Kurt Schaefer has always lived a healthy lifestyle.
Eating right. Walking or running nearly every day.
So when doctors told him he had a partial blockage in his left carotid artery—and he should start high-intensity statin drug therapy to help combat heart disease—he wondered if there might be another way.
So began a journey for Schaefer and his wife, Anne.
The result? A whole new way of plant-based, whole foods eating—and plenty more life changes.
“I don’t think about what we have done as a diet,” Schaefer said. “It’s a reorientation of how you’re going to live your life.”
The journey started in summer 2019.
Schaefer, a 63-year-old retired economics professor at Calvin University in Grand Rapids, found himself hospitalized with a mystery illness. Doctors still aren’t sure about the exact diagnosis, but his neurologist thought it may be an exotic virus he picked up during a trip to Palestine or an auto-immune illness.
During his treatment, however, doctors found mild plaque buildup in his left carotid artery.
He started on the recommended statin medications, but he suffered negative side effects. Schaefer preferred to look into whether diet and lifestyle changes might do the trick.
This led him to Spectrum Health preventive cardiologist Thomas Boyden, MD, in March 2020.
“I really try to help people to understand their role in their health,” Dr. Boyden said.
The doctor educates them about how lifestyle changes—eating healthier, being more active, getting good sleep and reducing stress—can greatly improve their health and potentially reverse some chronic diseases.
That all struck a chord with Schaefer.
He started educating himself even more, first with the book “Prevent and Reverse Heart Disease: The Revolutionary, Scientifically Proven, Nutrition-Based Cure,” by Dr. Caldwell B. Esselstyn Jr.
He then watched a documentary, “Forks Over Knives,” and bought the accompanying cookbook.
He enrolled in an online cooking class about plant-based and whole foods.
Schaefer re-examined almost all aspects of his life: exercise, nutrition, sleep, keeping his brain sharp.
He set goals and started taking action.
He wouldn’t eat after 7 p.m. and he’d go to bed no later than 9 p.m.
He’d use a lighter blanket for sleeping, for instance, so at night he wouldn’t wake up feeling overheated.
He learned to meditate each day.
He kept to his daily woodworking projects and took an online Spanish course.
Schaefer recommitted to his exercise regimen, too, running a 5K three days a week and power-walking the other days. He added strength conditioning two days a week.
Then came eating.
Schaefer and his wife eliminated animal products, sugar, oil and processed foods.
“We were pretty low meat for a good number of years. We thought we were being pretty healthy,” he said. “But the penny that dropped for me was realizing that I was actually eating a highly processed diet because I had never thought of animals as food processors.”
Now they focus on plants and whole foods.
“We eat a lot of terrific food,” Schaefer said. “We have the ability to cook for ourselves, so we do scratch cooking all the time. We feel like our eating is so much more delicious now.”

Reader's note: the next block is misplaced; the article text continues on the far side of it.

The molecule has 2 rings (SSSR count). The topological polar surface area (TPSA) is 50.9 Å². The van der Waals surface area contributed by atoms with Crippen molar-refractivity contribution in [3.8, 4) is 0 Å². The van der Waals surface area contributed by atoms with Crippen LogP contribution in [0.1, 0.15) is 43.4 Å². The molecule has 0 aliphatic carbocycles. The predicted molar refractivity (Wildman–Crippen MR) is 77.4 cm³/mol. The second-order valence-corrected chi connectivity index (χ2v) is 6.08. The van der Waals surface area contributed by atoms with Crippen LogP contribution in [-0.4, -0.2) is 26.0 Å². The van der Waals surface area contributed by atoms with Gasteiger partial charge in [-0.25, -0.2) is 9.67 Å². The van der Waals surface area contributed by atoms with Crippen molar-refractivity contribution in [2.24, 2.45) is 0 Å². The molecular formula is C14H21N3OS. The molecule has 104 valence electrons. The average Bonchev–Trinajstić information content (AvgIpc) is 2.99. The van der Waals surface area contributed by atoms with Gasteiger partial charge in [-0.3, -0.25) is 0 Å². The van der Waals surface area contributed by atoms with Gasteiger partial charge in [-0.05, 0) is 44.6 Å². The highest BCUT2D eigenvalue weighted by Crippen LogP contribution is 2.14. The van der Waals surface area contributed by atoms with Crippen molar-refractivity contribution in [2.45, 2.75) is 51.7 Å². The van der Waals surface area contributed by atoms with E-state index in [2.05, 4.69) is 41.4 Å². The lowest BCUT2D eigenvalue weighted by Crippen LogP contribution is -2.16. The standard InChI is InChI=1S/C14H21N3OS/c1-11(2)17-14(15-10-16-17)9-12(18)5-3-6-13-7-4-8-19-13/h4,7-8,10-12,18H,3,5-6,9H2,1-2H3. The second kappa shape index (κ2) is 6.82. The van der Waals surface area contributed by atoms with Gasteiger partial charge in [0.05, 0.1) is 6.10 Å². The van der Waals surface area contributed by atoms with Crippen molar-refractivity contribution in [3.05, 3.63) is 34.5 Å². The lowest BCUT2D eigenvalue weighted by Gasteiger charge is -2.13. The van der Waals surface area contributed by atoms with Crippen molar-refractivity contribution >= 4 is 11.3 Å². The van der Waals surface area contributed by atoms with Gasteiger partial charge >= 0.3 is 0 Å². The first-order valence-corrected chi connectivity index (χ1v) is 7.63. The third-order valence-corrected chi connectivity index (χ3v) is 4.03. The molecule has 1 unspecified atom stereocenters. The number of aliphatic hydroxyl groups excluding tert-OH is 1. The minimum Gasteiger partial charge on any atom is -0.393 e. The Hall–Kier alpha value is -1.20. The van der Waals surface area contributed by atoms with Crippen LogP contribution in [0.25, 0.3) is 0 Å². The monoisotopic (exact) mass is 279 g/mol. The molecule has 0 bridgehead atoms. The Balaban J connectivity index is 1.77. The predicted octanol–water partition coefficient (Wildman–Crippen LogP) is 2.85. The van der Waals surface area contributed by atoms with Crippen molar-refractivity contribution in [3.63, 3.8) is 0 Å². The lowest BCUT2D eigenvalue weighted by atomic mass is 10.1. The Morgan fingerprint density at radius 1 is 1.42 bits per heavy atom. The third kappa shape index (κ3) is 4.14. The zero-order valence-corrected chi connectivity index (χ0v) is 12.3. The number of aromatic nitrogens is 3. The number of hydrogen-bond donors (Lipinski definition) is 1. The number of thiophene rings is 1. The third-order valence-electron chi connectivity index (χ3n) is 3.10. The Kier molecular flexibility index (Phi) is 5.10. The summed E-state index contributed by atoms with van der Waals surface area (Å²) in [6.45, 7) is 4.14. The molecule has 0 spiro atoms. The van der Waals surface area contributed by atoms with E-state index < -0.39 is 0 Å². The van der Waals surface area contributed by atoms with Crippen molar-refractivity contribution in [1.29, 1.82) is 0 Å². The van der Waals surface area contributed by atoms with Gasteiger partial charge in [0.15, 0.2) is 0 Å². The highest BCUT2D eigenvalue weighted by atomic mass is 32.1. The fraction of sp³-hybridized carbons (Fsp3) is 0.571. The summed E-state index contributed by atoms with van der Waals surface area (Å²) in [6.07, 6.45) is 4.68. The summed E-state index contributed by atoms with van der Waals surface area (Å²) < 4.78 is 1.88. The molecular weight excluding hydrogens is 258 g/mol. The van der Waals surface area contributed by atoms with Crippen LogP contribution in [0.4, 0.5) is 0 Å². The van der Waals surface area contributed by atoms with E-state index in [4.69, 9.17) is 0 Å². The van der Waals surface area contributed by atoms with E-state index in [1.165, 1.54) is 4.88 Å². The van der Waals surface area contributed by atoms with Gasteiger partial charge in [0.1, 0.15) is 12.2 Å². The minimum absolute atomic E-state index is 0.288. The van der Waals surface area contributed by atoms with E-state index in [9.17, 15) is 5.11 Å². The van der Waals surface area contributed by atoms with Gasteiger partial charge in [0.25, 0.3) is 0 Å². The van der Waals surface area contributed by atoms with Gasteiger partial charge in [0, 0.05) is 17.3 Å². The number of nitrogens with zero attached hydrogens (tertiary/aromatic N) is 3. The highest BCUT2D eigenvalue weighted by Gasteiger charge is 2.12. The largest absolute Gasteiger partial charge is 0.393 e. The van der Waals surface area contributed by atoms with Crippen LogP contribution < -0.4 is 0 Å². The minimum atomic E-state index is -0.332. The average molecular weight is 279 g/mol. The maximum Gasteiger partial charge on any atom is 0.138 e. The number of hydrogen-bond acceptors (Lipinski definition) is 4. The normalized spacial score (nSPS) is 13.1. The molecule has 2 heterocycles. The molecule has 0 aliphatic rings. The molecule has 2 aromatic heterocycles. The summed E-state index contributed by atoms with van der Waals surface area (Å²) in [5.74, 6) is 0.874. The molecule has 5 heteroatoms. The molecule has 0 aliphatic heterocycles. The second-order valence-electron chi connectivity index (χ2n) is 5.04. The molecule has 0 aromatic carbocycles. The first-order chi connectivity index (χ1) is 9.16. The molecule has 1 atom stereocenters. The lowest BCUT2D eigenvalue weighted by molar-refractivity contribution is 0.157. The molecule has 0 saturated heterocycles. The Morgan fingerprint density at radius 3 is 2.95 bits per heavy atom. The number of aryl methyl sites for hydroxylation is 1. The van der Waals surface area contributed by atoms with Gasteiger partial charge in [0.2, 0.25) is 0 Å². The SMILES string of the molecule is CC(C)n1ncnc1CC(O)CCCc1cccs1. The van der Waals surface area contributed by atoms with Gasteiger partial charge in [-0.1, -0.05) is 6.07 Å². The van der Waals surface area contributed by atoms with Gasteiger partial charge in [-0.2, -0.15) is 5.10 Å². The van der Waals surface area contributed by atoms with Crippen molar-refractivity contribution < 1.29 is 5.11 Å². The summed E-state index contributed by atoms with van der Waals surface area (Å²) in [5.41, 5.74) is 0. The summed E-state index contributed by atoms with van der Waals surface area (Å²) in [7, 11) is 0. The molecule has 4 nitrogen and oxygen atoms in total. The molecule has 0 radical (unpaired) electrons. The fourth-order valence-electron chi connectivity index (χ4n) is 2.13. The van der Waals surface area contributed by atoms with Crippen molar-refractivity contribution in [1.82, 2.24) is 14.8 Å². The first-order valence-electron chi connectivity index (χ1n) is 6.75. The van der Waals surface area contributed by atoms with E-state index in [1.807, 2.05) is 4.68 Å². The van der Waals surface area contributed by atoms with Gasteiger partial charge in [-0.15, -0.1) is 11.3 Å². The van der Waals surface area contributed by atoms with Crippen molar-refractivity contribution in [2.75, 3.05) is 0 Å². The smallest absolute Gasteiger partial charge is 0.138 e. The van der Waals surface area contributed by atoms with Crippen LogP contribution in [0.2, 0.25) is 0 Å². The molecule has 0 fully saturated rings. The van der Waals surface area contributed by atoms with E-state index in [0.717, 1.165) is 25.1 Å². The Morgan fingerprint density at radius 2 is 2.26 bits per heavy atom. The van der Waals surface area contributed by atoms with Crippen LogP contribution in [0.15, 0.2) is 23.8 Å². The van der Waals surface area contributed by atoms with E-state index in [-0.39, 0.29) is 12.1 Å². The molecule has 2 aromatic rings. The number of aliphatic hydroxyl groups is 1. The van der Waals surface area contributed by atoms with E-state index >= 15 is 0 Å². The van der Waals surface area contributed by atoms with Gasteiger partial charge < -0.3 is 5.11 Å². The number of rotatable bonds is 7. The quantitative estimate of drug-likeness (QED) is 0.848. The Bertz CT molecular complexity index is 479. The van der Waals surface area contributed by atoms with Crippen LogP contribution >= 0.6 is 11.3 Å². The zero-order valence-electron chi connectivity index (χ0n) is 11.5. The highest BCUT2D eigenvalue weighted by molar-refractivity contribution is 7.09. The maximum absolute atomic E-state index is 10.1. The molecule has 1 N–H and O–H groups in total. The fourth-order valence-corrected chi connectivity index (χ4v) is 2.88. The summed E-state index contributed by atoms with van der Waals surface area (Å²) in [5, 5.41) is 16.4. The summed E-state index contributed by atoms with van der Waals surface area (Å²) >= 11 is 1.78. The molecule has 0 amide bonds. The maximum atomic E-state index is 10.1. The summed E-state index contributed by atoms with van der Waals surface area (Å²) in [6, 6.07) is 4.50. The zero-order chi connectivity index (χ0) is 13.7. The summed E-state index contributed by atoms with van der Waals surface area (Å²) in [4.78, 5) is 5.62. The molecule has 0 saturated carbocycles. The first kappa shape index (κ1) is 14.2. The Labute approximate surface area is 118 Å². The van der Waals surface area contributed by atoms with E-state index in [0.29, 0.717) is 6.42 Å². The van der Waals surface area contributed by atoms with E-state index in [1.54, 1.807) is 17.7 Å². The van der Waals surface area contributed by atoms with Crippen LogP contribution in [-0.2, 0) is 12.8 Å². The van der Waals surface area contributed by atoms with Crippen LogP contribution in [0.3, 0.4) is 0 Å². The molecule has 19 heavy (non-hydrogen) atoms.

Some of their favorites? Pumpkin soup. Buddha bowls. Homemade salad dressings. Roasted butternut squash and brussels sprout salad. Veggie burgers. Bean and lentil chili. Chickpea and celery salad.
And so much more.
“Two months into this, we actually went out and bought a new scale because we thought ours must have broken,” Schaefer said. “We were not dieting. We were eating all we needed and never felt hungry. But our weight was dropping very rapidly.”
A new adventure
Schaefer’s weight dropped from 186 to 149. His cholesterol level also dropped.
He felt more energetic.
Schaefer remembers being with his wife in a boat last fall, rowing into a strong wind on a lake for about 20 minutes.
“I said, ‘I don’t even feel like I’m exercising. I feel like I’m sitting in a chair,’” Schaefer said.
He recommends this way of life for everyone, although looking back, he admits it wasn’t easy at first.
So much of America’s social interactions revolve around not eating well, he said.
“We were leaving this sort of way of life behind and striking out on a new adventure,” he said. “And it’s not easy to take a chance like that.”
While Dr. Boyden knows this approach might not be for everyone, he’s all for it for those willing to make the commitment.
Some patients will resist medication for coronary artery disease and other chronic illnesses, but then they’re unwilling to do anything else to improve their condition, he said.
If they’re willing to make drastic changes, however—such as Schaefer did—Dr. Boyden is there to encourage them.
While medications treat and stabilize diseases such as high blood pressure, diabetes and heart disease, lifestyle changes can actually change and reverse the disease itself, he said.
“Eighty percent of heart disease is preventable,” Dr. Boyden said. “And it’s probably even slightly higher than that. Lifestyle is so critical.”
Schaefer feels no temptation to return to his old ways.
“I remember thinking, ‘Oh maybe I will do this for a couple years and clear out my arteries and then go back,’” he said.
Now he laughs at that notion. He recently looked at his original goal sheet and realized he’s done it all.
“It’s time to make a new sheet and add on a few stretch things,” he said. “It’s gotten to be a self-sustaining way of life.”
These new lifestyle changes present feelings similar to those you’d feel when living overseas, Schaefer said.
In the beginning, you miss home.
But then you adapt and change.
“It’s like that with eating,” he said. “I used to feel like, ‘Man, I would really like to have a donut today.’ But I’m kind of over that.”